HC: Do you have any advice specifically for first-generation college students?

CC: My advice is to remember that everybody else has imposter syndrome too, even the people who went to Yale and Stanford. Everybody knows that they don’t know as much as they should know, so we are all holding ourselves to a high standard, even the ones who seem super confident. The other thing to know is that there are more first-generation college students around you than there appears to be. I would say humility is important, but also confidence, because you have earned the credentials and you’re just as smart as everybody else — you’re actually probably smarter, because you knew you were going to have to work harder, so you did.HC: Did you always know you wanted to study international relations?

HC: Did you always know that you wanted to study international relations?

CC: No, I wanted to be an astrophysicist. I wanted to be the female Stephen Hawking. But then I told myself, like many girls do, that I wasn’t good at math — but I still wanted to be a scientist, so I turned to social science instead. I was also was interested in computer science, and then international business, but decided I didn’t want to sell things to people. I wanted to be a diplomat. I discovered a political science class at New Mexico State and fell in love with it. It’s been a circuitous route, and I think like lots of college students I had many interests, but then eventually found my way.

HC: What is one research project you are particularly proud of?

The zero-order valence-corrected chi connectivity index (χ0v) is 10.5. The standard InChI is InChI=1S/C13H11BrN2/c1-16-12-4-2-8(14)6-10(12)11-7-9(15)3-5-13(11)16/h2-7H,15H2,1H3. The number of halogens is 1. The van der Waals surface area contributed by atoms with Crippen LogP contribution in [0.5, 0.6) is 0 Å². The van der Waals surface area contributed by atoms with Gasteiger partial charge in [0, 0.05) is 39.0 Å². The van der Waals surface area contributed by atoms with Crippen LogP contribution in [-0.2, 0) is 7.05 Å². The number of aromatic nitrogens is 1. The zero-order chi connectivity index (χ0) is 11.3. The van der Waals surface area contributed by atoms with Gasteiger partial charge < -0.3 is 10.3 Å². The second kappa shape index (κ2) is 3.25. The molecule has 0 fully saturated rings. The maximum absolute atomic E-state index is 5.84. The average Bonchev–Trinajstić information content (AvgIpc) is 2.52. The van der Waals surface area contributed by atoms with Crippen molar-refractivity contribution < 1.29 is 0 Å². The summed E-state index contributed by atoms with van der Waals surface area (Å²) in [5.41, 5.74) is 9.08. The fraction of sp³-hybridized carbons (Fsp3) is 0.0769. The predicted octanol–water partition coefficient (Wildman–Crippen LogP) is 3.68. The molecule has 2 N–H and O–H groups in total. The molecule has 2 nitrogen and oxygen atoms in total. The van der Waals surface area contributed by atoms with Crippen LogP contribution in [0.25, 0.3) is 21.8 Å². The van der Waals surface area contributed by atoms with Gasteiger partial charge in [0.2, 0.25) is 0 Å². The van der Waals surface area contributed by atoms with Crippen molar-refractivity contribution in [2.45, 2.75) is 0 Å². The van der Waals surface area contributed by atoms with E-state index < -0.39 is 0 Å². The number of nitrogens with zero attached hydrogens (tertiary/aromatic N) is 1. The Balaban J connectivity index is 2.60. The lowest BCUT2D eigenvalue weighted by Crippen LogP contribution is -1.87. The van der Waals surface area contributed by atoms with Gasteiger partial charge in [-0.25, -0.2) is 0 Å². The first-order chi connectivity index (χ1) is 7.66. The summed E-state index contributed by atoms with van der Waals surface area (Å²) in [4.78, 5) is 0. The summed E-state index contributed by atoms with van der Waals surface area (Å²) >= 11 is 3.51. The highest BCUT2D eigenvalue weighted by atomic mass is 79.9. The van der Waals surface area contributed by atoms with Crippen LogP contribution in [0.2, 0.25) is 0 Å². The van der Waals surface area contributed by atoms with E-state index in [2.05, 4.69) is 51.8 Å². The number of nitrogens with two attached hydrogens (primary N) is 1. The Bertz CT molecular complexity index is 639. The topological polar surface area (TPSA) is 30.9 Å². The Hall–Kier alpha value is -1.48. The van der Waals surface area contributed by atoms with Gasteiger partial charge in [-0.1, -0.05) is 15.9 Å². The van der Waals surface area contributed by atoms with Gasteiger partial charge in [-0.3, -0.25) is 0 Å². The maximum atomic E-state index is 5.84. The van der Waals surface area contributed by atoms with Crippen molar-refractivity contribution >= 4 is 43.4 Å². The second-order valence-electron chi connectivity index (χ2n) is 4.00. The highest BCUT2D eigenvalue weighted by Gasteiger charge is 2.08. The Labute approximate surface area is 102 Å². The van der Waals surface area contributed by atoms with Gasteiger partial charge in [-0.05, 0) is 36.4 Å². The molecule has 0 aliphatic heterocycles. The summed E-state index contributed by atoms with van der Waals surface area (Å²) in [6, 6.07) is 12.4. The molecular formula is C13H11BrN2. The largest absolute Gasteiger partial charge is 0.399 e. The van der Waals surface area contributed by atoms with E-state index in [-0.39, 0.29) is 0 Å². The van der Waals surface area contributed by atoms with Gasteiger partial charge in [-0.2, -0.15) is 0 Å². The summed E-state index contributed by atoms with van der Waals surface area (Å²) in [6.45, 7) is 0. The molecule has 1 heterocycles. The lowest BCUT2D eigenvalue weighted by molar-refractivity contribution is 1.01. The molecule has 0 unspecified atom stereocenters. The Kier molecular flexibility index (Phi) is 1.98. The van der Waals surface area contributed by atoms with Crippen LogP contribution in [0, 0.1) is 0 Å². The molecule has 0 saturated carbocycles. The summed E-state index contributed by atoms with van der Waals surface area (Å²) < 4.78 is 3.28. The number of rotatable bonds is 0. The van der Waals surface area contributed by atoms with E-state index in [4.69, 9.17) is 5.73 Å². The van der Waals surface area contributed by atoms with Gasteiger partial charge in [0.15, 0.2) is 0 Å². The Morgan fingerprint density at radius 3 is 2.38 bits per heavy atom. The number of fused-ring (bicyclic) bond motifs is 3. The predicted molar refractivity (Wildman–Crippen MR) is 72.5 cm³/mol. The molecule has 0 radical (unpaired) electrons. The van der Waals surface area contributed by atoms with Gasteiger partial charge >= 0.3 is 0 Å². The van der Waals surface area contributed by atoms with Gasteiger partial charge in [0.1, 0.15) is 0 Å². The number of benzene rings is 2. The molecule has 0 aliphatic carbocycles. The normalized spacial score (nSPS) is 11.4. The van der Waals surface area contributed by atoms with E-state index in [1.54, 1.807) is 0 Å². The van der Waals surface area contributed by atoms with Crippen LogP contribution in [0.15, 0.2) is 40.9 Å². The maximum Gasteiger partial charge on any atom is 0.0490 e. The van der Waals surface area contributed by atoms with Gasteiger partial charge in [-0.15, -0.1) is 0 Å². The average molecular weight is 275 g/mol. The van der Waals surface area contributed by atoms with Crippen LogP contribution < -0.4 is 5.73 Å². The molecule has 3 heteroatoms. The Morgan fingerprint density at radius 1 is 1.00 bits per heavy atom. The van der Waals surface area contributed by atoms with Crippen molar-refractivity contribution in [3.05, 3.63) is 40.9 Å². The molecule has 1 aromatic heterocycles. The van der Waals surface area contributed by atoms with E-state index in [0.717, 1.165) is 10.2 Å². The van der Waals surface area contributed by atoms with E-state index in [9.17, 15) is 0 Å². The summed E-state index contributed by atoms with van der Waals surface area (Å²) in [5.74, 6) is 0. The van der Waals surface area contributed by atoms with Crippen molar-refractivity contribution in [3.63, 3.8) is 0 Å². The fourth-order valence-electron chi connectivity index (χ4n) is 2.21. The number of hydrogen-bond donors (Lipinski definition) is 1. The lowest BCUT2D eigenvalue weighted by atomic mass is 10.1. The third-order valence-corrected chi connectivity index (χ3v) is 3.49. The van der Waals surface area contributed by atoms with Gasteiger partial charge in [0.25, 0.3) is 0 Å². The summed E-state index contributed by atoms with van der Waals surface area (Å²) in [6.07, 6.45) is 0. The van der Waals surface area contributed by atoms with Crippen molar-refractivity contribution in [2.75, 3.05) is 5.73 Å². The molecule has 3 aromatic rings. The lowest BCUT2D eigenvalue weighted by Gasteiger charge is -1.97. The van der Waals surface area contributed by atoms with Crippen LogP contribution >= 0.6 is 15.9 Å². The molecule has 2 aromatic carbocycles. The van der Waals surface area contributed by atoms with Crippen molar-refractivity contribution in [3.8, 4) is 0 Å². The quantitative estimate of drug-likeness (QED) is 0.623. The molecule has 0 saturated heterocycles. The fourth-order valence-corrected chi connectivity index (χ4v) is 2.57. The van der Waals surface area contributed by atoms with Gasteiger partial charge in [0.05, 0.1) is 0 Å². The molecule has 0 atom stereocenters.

CC: I wrote a book about campaigns that don’t go anywhere, called “’Lost’ Causes,” which came out a couple of years ago, and I learned a lot about how global politics works. “Lost” is in scare quotes because many of these causes actually did gain traction after a while. What enabled me to write that book was that nobody wrote about campaigns that didn’t go anywhere, everybody wrote about campaigns that succeeded. And so the big lesson I learned from writing that book that I try to impart to students is to always pay attention to where the gaps and silences are and what’s not getting talked about, because you are going find some really interesting questions. There’s a chapter about the campaign to stop killer robots, which sounds silly and was for many years, but it’s now actually a huge campaign that’s a successor to the landmines campaign, because governments are actually building killer robots, and activists are trying to stop them. When I was doing my research, nobody was paying attention to the activists saying that this would be a huge problem coming down the pipeline, so the book is all about why actors start listening, when they don’t, and how those politics work. I followed these activists for seven years on these different cases. I talked to them and to the big organizations they were trying to convince to take up their causes.